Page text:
With Veterans’ Day being last week, perhaps this column is a week late.
However, I really wasn’t thinking about the subject until a Nov. 13th Rotary Club meeting when president Roy Ward had all veterans come down front to be recognized.
That brief walk was enough to bring back memories of my military service so many years ago.
I am an involuntary veteran in that I never volunteered to serve. I was drafted into military service in 1970, at a time when we were clearly losing the war in Vietnam,
both at home and on the battlefield.
President Richard Nixon had been elected partly on the strength of his pledge to “Vietnamize” the war by turning it over to the Vietnamese people to fight and getting
American troops out of the fray.
I had completed my master’s degree and was ready to take my place in the workforce and start partaking of the fruits of my labor. Trudging around in a foreign jungle
shooting at and being shot at by people I didn’t even know was not part of my plan.
To say that being drafted into the Army displeased me is an understatement.
But, into the Army I went. One day — a scholar in Hattiesburg; the next — a green recruit at Fort Polk, La.
Shifting gears to become a soldier was not easy for me. I have a tendency to be hardheaded and stubborn and the Army is no place for someone like that. However, after
what seemed like weeks without sleep and being constantly yelled at, one adjusts.
Encouraged to the point of harassment to change my draftee status and extend my Army time commitment in exchange for a cushy office job, I steadfastly refused. In
fact, I told one of the officers that I wouldn’t serve an extra day if they made me commanding general of the entire U.S. Army. However, I suppose luck was with me; I
ended up with one of those cushy office jobs anyway.
Following boot camp at Fort Polk and clerical school at Fort Dix, N.J., and more clerical training at Fort Hamilton, N.Y., I was assigned permanent duty in Washington,
D.C. At my desk at Fort McNair, I gallantly fought the war from behind a typewriter. Were it possible to win the war by inundating the enemy with paperwork, the
communists would not have stood a chance.
On a sober note, some of the paperwork we processed were NOKs. That’s Army lingo for “next of kin notifications.” Should you ever wish to experience the full horrors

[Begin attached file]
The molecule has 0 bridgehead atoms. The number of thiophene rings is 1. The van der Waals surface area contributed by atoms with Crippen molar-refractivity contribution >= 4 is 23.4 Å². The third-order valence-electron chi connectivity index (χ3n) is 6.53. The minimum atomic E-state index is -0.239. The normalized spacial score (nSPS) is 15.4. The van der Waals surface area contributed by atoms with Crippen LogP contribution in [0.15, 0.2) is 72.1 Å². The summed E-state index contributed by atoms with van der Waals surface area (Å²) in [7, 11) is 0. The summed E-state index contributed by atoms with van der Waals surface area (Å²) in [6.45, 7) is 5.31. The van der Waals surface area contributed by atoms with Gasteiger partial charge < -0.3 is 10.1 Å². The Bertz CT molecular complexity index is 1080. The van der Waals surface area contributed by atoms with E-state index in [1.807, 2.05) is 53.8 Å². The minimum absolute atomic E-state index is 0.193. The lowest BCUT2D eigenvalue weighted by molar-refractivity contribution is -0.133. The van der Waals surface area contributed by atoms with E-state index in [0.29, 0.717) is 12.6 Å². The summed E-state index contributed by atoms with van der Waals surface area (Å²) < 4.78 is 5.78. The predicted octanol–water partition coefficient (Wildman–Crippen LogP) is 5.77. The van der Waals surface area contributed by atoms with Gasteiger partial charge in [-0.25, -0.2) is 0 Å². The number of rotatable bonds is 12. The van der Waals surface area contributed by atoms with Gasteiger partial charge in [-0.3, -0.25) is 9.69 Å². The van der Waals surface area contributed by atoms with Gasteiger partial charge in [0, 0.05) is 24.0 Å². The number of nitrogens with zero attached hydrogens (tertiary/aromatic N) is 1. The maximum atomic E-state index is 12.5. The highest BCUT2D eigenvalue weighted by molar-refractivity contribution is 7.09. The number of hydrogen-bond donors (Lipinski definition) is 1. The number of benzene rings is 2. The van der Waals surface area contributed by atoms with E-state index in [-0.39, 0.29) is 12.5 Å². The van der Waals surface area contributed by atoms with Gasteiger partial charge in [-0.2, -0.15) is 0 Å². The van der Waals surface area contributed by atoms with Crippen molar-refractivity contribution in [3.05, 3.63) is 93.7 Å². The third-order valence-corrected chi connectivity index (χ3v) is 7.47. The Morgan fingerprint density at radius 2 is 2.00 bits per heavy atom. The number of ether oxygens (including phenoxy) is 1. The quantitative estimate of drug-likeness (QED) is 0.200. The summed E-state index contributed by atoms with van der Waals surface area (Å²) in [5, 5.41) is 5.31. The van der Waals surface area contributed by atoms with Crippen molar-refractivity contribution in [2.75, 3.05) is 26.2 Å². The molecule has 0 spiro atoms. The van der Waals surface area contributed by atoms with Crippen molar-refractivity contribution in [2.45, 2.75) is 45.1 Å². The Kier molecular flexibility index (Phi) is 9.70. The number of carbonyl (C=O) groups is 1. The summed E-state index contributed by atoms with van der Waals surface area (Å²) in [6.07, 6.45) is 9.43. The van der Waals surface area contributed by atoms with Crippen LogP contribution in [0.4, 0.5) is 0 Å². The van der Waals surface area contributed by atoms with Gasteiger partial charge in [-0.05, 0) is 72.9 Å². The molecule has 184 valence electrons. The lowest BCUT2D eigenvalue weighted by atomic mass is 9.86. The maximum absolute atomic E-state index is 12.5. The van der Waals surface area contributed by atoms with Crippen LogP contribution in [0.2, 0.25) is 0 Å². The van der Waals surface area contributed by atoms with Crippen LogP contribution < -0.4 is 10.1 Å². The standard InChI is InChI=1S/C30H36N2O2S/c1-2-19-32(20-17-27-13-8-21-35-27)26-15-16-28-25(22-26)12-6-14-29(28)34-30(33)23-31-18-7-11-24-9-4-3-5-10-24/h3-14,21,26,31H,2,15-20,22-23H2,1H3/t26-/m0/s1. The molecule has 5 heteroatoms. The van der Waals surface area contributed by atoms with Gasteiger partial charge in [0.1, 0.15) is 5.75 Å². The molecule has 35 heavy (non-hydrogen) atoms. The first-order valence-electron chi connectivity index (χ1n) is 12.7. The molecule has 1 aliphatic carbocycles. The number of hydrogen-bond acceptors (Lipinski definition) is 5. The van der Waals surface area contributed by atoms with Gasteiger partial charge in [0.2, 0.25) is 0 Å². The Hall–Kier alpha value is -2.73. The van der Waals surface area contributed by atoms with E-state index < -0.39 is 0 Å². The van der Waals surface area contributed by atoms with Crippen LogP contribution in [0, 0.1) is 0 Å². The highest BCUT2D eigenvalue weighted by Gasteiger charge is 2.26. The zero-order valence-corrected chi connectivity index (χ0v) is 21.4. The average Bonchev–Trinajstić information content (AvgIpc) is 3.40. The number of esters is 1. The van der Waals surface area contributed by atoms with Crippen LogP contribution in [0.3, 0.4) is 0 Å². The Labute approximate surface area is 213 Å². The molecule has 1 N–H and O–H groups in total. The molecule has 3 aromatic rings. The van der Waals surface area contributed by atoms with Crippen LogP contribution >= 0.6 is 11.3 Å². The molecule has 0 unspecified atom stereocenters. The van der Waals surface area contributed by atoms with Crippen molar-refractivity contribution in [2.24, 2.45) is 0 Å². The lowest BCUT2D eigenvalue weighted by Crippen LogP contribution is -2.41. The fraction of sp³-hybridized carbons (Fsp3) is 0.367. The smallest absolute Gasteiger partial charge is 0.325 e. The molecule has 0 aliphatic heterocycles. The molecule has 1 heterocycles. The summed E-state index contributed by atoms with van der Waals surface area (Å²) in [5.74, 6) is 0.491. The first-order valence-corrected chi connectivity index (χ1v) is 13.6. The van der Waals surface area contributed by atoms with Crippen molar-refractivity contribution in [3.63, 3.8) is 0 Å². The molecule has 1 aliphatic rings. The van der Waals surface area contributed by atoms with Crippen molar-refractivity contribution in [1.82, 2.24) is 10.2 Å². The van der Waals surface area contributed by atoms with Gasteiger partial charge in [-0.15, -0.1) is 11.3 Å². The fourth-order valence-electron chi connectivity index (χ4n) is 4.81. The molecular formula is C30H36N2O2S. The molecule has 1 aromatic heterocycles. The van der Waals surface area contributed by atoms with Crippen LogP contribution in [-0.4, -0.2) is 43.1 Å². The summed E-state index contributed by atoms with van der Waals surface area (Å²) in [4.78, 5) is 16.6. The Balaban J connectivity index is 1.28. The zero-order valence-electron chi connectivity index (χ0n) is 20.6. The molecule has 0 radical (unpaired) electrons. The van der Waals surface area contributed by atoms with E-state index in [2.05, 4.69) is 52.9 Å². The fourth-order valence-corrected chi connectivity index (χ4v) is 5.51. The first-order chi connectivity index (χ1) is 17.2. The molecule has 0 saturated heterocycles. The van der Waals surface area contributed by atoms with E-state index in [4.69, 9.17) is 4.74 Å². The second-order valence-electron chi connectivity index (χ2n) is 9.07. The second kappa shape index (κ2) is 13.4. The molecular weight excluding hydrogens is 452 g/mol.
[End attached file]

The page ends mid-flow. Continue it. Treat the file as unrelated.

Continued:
of war beyond the battlefield just imagine yourself participating in the process of telling wives or mothers that Johnny is not coming home. Though people adjust to loss of
loved ones, that family’s life is never the same after the notification is delivered.
I offer you all this trivial detail to say that I doubt I was unlike many, if not most, American fighting men. I didn’t want to go, but once I got there, I tried to serve my
country as best I could. With a comfortable distance of 30 years between military service and me, I realize how proud I am that I did my part when my country called.
I will end this column with a word of caution, and I hope, wisdom for our leaders. We lost the war in Korea and Vietnam because of the unwillingness of our politicians to
let the military do its job. It was unfair to send our troops into harm’s way with one arm tied behind their back. Warriors need victories just as a sports team needs wins.
There is no doubt that our armed forces could have not only won the war in Vietnam, but obliterated the country off the face of the earth if allowed to do what armies do
Unless we are willing to pursue war to a victorious conclusion, regardless of the political cost and collateral damage to civilian populations, we should leave the troops at
home. We owe that to the men and women who place their lives in jeopardy to further American objectives around the globe.
THOUGHT FOR THE MOMENT
Success is to be measured not so much by the position that one has reached in life as by the obstacles that one has overcome while trying to succeed.
— educator Booker T. Washington (1856-1915)
Joe D. Jones, CPA, is publisher of the Mississippi Business Journal. His e-mail address is firstname.lastname@example.org.
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